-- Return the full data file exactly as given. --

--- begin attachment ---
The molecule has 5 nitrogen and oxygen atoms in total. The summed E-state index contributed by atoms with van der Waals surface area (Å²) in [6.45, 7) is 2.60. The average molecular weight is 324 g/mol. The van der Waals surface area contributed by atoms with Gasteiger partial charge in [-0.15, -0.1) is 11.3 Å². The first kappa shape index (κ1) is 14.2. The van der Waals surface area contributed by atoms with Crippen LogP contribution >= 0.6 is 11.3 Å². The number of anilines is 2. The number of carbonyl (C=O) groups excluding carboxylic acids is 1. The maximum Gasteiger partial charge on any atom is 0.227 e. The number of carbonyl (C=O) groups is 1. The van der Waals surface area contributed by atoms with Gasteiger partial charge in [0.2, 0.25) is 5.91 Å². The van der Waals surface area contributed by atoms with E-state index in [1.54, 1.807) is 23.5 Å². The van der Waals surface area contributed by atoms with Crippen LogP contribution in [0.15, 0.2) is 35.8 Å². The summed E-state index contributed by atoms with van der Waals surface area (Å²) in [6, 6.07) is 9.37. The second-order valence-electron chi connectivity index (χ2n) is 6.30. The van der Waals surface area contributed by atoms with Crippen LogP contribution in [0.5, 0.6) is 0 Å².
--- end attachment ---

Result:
The molecule has 5 nitrogen and oxygen atoms in total. The summed E-state index contributed by atoms with van der Waals surface area (Å²) in [6.45, 7) is 2.60. The average molecular weight is 324 g/mol. The van der Waals surface area contributed by atoms with Gasteiger partial charge in [-0.15, -0.1) is 11.3 Å². The first kappa shape index (κ1) is 14.2. The van der Waals surface area contributed by atoms with Crippen LogP contribution >= 0.6 is 11.3 Å². The number of anilines is 2. The number of carbonyl (C=O) groups excluding carboxylic acids is 1. The maximum Gasteiger partial charge on any atom is 0.227 e. The number of carbonyl (C=O) groups is 1. The van der Waals surface area contributed by atoms with Gasteiger partial charge in [0.2, 0.25) is 5.91 Å². The van der Waals surface area contributed by atoms with E-state index in [1.54, 1.807) is 23.5 Å². The van der Waals surface area contributed by atoms with Crippen LogP contribution in [0.15, 0.2) is 35.8 Å². The summed E-state index contributed by atoms with van der Waals surface area (Å²) in [6, 6.07) is 9.37. The second-order valence-electron chi connectivity index (χ2n) is 6.30. The van der Waals surface area contributed by atoms with Crippen LogP contribution in [0.5, 0.6) is 0 Å².